A (brief) History of Christmas – Part 2
A history of Christmas might sound like a fairly simple undertaking. From nativity, to church, to family, to commerce – a story of high beginnings, a cosy, warm middle and the chill of cold hard cash and commercialism at the end.
However its not quote that simple – the type of Christmas we celebrate today has a very winding tale indeed. In a series of 2 articles we track the History of the Christmas we know (& love ?) of today. You may not know its traditions as well as you think.
Part 1 takes us from 337 AD to 1728 and Part 2 from the 1770s to 1891.
A Brief History – Part 2
The etymology of the Americans’ “Santa Claus” is an interesting one.
In one popular version of the legend, Dutch emigrants sailed for New Amsterdam, later to become New York, taking with them the story of St Nicholas, the patron saint of sailors and children. The Dutch version of the saint’s name, Sint Nicolaas, was rendered by the city’s English-speaking population as Sinterklaas, then corrupted in the late 18th century to Santa Claus.
Another version refers to a poem in the New York Spectator in 1810 about the “good holy man” St Nicholas “whom we Sancte Claus name”. But it might be another immigrant group that was responsible for the link between St Nicholas and Santa. Switzerland, too, had seen a mass migration to the New World: as many as 25,000 Swiss headed for North Carolina, Pennsylvania and New York in the 18th century alone.
Many Swiss came from their country’s German-speaking regions, a fact of potential interest to Santa Claus historians when we remember that two of the Swiss-German, or Schweizerdeutsch, dialect names for St Nicholas were Samichlaus and Santi-Chlaus, both of which sound far closer to Santa Claus than Sint Nicolaas does. So Santa may have been Swiss before he became American.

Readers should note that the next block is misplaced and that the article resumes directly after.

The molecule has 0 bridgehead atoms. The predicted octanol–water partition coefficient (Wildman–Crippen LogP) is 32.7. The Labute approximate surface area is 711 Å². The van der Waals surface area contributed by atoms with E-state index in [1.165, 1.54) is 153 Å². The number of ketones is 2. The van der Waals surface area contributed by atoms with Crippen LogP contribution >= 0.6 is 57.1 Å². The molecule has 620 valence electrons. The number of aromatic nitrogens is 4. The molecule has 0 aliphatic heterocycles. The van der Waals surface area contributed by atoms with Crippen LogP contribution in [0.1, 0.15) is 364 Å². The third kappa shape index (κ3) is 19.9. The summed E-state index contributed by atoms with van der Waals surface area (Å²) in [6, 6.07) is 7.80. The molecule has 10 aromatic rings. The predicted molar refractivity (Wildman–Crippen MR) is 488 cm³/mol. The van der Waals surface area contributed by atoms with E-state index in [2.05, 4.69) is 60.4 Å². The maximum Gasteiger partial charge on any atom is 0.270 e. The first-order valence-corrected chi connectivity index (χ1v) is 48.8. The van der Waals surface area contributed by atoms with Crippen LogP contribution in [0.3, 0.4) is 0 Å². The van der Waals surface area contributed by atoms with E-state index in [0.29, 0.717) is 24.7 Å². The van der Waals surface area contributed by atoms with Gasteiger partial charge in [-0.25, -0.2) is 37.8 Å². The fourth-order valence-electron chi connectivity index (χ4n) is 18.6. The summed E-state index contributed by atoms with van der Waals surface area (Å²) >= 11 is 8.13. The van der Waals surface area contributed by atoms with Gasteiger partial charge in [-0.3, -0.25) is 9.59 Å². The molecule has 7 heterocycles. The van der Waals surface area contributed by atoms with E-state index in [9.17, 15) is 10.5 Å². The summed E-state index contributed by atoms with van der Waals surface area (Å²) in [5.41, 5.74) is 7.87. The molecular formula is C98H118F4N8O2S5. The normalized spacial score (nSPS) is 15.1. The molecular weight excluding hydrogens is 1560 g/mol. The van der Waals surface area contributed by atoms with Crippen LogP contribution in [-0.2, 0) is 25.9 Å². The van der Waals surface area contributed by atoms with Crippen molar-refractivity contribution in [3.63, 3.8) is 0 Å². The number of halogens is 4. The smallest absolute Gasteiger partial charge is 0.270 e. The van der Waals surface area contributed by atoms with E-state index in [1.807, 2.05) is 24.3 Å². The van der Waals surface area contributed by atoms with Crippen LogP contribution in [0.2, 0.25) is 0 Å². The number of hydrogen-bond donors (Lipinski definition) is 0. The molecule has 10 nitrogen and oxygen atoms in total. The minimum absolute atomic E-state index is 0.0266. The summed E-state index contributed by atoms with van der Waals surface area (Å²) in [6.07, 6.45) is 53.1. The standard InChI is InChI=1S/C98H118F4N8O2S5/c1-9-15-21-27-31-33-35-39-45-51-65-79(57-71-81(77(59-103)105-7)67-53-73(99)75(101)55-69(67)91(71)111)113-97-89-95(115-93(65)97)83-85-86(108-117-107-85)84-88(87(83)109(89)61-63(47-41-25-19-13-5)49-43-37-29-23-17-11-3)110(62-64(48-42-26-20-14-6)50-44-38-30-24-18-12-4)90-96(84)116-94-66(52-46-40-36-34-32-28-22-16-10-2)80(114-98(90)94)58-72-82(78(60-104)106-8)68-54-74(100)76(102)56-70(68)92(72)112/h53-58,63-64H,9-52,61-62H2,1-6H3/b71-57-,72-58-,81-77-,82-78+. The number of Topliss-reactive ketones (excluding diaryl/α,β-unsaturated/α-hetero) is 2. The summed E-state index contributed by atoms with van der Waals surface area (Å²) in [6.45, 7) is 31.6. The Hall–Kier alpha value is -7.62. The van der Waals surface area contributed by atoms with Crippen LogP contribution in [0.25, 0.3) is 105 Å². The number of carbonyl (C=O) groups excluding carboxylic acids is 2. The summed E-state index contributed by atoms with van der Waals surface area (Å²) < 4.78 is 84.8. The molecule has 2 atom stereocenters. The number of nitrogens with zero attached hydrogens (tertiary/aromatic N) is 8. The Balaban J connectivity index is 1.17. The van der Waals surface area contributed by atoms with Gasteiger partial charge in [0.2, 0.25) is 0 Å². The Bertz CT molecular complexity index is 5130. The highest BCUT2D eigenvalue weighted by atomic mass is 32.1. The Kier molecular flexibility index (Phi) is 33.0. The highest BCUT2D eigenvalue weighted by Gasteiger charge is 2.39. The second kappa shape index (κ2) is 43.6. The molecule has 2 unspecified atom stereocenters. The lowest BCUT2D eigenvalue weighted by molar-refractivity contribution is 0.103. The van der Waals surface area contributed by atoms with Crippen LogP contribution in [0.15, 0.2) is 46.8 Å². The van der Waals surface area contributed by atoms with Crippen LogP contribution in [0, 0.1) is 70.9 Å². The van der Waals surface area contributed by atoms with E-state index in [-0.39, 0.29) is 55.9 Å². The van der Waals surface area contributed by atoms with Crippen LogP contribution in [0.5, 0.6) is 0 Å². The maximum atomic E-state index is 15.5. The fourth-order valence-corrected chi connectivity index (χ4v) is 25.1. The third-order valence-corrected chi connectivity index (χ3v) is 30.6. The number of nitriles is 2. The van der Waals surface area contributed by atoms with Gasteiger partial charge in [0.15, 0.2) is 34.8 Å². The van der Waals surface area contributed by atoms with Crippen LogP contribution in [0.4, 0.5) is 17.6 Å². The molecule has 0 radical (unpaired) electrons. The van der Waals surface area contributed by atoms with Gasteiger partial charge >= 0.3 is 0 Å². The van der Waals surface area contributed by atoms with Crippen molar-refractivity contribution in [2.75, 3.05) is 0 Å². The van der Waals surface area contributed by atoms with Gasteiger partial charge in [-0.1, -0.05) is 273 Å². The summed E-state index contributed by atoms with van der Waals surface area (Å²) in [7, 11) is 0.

(see also our article : Who is Father Christmas ? )
The poet Samuel Taylor Coleridge visited Germany in 1798 and in 1809 wrote an essay describing the local Christmas tradition of decorating homes with boughs from trees. It was reprinted by The Times in 1834 and, 14 years later, a table-top tree appeared in an engraving of Queen Victoria and Albert celebrating Christmas at Windsor Castle.
That single image cemented the Christmas tree in the popular British consciousness, so much so that by 1861, the year of Albert’ s death, it was firmly believed that this German prince had transplanted the custom to England with him when he married.
By the end of the 19th century Santa was, according to one American magazine, “our biggest captain of industry“. As early as the 1820s, St Nicholas was being used to sell jewellery in one New York newspaper advertisement.
As the image of Santa spread, shops began to share a fairly homogeneous image: a fat bearded older man carrying a sack, travelling in a sleigh pulled by reindeer.
The development of department stores in many big cities – New York, London, Berlin – produced a new Christmas tradition, that of going to see the Christmas windows. In England the word “Christmas” had come to mean decorative greenery; by the 1890s in America, it meant to go shopping for presents.
Early mentions of gift-wrapping are rare. The arrival of the wrapped present in the middle of the 19th century was partly a matter of decorative taste, but also a pragmatic response to the sticky residues left by gas lighting and coal fires – and hence the general Victorian practice of containerisation: glass jars, cases, covers, bags and more. So, wrapping a gift was a way of protecting it from grease and soot.
Advancing technology then introduced a new element. Brilliantly coloured printed papers became more easily available as chromolithography, a method of colour printing, became less expensive.
Wrapping not only made cheap gifts appear more lavish; the process became easier in the 1930s with the arrival of Sellotape.
Christmas trees lit by candles presented a frightening fire risk. A lit tree was never a safe tree, and many households lit their candles only once, on Christmas Eve, prudently keeping to hand water and a stick with a sponge on the end.
It was America that produced the first commercial string of electric tree lights. In 1891 a tree with electric lights was put up in the children’s ward of a New York hospital.
Later a department store brochure assured customers :
“The lamps are all lighted at once by the turning of a switch, will burn as long as desired without attention, and can be readily extinguished.“
The rest as they say is history.
In this 2 part article we have of course only touched on some of the many traditions we enjoy at that most special time of year Christmas 🙂